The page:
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Non-targeted chemical analysis tool to bolster emerging contaminants research

With hundreds of new chemicals registered everyday, and many of them untested with respect to public health and environmental impact, emerging contaminants are a big issue growing at a rapid rate.

In order to help keep up with this changing chemical landscape, Eurofins has launched QToF-MS Discovery Suite – a new analytical tool for comprehensive characterisation and discovery of new compounds in complex samples.

QToF-MS – or quadrupole time-of-flight mass spectrometry – performs non-targeted analysis of samples and is able to discriminate between closely related structures and identify previously unknown compounds.

Eurofins Regional Technical Manager Dr Bob Symons said targeted analysis of samples is very useful when it comes to identifying certain compounds, but non-targeted analysis is opening the door to discovering and analysing potentially harmful compounds that are not yet known.

“Targeted analysis involves tuning the instruments so that they become very effective at picking up particular compounds. Traditionally, analytical chemists have been looking at particular compounds, whether it’s contaminants in food, water or air,” he said.

“We are very good at doing this via targeted analysis. But we now have some very smart chemists who are able to change the identity of some of these compounds.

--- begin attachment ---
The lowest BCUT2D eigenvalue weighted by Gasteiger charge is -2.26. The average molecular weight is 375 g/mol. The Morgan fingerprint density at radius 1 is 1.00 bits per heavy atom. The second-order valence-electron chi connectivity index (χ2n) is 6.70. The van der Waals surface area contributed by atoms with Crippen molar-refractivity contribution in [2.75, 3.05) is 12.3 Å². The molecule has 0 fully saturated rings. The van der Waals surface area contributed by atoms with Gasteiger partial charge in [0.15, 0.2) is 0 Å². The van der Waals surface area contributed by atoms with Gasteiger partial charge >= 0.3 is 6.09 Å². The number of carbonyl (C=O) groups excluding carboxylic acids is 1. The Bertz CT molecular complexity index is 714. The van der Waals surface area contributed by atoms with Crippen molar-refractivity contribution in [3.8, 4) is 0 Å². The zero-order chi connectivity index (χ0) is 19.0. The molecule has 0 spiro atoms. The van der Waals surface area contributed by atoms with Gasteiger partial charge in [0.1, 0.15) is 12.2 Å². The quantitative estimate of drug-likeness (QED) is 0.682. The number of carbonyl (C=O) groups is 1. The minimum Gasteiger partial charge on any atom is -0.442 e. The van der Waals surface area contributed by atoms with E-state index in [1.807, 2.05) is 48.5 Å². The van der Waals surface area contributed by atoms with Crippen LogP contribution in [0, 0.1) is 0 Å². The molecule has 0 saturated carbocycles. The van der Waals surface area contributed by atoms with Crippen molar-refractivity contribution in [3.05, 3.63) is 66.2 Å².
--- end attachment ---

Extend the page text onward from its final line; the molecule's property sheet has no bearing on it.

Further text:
“What’s more, many compounds naturally transform their chemical structure, either in the body or the environment, creating new compounds that we don’t know about.”

People take a whole range of different medications for various reasons and the body excretes these drugs as the parent compound. Symons said that while parent compounds are easy to pick up, the body can also metabolise them into different compounds.

“With target analysis we can look for the active constituent, but with non-targeted analysis we can look for these slightly metabolised compounds. And some of them may be more toxic than their parent compounds, we don’t yet know,” he said.

“Non-target analysis takes the full spectrum of the compound’s structure. It means that, in the case of designer drugs or new contaminants, we are able to do some data mining and pick up whether it’s there or not.”

Unknown unknowns

Symons said that while targeted analysis is still a crucial tool for chemical analysis, non-targeted analysis helps to uncover unknowns within highly complex samples, including the myriad of new PFAS compounds causing strife for water service providers and land managers.

“Targeted analysis helps us to identify and quantify known knowns. But, when it comes to emerging contaminants, it’s the unknown unknowns that we want to find. And that’s exactly what QToF-MS helps us do,” he said.  

“PFAS is a good example. There’s probably 20 million PFAS compounds in the latest figures. But when we do targeted chemical analysis, we are only screening for about 30. There is a whole missing mass. And the only way we can find those is to use this new technique.”

Symons said QToF-MS is breaking new ground in the field of chemical analysis, with a lot of university researchers using the technique, as well as the United States’ Environmental Protection Agency.

“Non-targeted analysis is currently being utilised around the world to pick up new PFAS compounds that we never knew existed. Once they are located, we can then use some targeted analysis to do quantification,” he said.